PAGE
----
It may seem as though we live in a Britain where the pace of life and dominance of modern technology has got way out of hand, from rapidly escalating Twitter spats, to people Instagramming their food, to teenagers Snapchatting 100 times an hour. But it should be observed that hand-in-hand with the rise in global connectedness has come a yearning for older ways of life, and the charming eccentricities of England’s green-and-pleasant land.
These isles have a rich, not to mention suitably barmy, history of folkloric practices, mostly involving locals dressing up and running round their village getting up to mischief. Many have their origins in seasonal, pagan traditions, encouraging harvests to be fruitful, for instance, and they still take place today – or have been revived by drawing on the hazy memories of elders.
Happily, the gusto with which communities up and down Britain celebrate their often hyper-local traditions has been caught on camera by Henry Bourne. In a new book, Arcadia Britannica, which celebrates these merry souls, there are familiar sights, such as Morris Men, but also more obscure ceremonies – the straw bears of Whittlesey are quite the eye-opener.
Bourne took up the project in 2009, when he met renowned art director and set designer Simon Costin, who, outraged that there was no museum dedicated to British folklore, was planning to start one by travelling the country in a 1960s caravan. Bourne was tickled by the idea, and quickly realised there was rich potential for photography, too. “I went off to different events with a portable studio – basically a tent – and set up on a bit of grass and asked people whether they’d be photographed,” he explains. He found no shortage of willing volunteers; after all, if you’re going to the trouble of covering yourself head-to-toe in straw, or finding the perfect shade of emerald-green corset on eBay, it’s nice if someone wants to capture it for posterity.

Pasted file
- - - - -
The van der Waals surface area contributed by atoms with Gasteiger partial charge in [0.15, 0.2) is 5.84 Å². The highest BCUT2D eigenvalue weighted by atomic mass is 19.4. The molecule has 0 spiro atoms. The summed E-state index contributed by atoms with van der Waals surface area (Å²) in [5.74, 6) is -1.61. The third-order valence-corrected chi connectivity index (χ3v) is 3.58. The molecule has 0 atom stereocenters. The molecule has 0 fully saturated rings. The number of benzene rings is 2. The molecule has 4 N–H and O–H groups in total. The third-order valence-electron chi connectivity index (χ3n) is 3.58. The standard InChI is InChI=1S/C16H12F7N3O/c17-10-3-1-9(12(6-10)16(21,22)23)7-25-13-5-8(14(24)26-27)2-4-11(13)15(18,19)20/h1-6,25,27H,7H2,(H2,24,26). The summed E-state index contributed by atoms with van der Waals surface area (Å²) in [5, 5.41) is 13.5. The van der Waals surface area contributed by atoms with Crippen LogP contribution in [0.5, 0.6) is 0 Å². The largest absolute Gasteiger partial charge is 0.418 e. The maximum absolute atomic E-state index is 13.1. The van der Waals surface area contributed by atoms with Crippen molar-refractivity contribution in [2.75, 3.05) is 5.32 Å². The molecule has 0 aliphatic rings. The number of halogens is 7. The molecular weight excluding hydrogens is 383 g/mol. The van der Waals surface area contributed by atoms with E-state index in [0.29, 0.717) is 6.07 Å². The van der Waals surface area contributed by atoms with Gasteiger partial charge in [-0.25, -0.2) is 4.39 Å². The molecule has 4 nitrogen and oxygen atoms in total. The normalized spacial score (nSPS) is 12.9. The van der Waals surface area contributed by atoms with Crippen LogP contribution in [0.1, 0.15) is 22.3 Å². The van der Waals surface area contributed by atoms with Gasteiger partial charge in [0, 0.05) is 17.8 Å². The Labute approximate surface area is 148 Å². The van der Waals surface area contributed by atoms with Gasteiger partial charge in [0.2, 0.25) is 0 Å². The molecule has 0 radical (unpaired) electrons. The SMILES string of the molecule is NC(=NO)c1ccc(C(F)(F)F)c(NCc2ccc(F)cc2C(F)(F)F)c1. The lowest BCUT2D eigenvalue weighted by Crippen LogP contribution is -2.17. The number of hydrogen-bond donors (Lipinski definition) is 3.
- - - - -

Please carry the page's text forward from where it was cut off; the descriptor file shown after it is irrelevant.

Bourne always shot against a plain white backdrop, stripping the revellers of context. “It concentrates on the individual rather than the chaos of the event.” The plain background also invites the viewer to spot anachronistic details – a pair of modern shoes, or a watch. For Bourne, this is part of the charm; he never wanted the photographs to be stuffy historical documents. The origins of many of these rituals are lost to the mists of time, so why be fastidious about them?
The best and most lively events, he says, are ones that continue to flow and grow. “I think there is something k quite comforting about ritual. But they’re not always that traditional – they are evolving events. It’s all quite unclear!”
The lack of clarity can sometimes cause problems – the Coco-nutters in Bacup, Lancashire, for example, have been lambasted for blacking up their faces. But, Bourne says, they’re pretty sure it’s nothing to do with race – the original reason for the make-up was either so that chimney sweeps, at the start of the quiet summer season, could beg anonymously, or to represent local coal miners, with sooty faces and coconuts strapped to their knees to protect them.
Bourne has now caught the bug, and while Arcadia Britannica documents only 10 of Britain’s 700 traditional folkloric events, it’s an ongoing project. Naturally it involves a lot of travel, and many of the events occur on the same days – May Day, midsummer and Bonfire Night are all popular – which means he can capture only one ceremony a year.
Bourne confesses a particular fondness for Jack-in-the-Green in Hastings. “It’s the biggest I’ve done and everyone local is involved – it’s great fun.” Thousands of people turn out for the May Day festival, many bedecked in bright-green finery. Size isn’t everything, though: “At the smaller events, even the Burry Man [in Queensferry, Scotland], where it’s just him and two helpers, there are always lots of people following. There’s a definite sense of community. It’s a rather wonderful world to discover.” 1
‘Arcadia Britannica’ (£18.95, Thames & Hudson) is out nowReuse content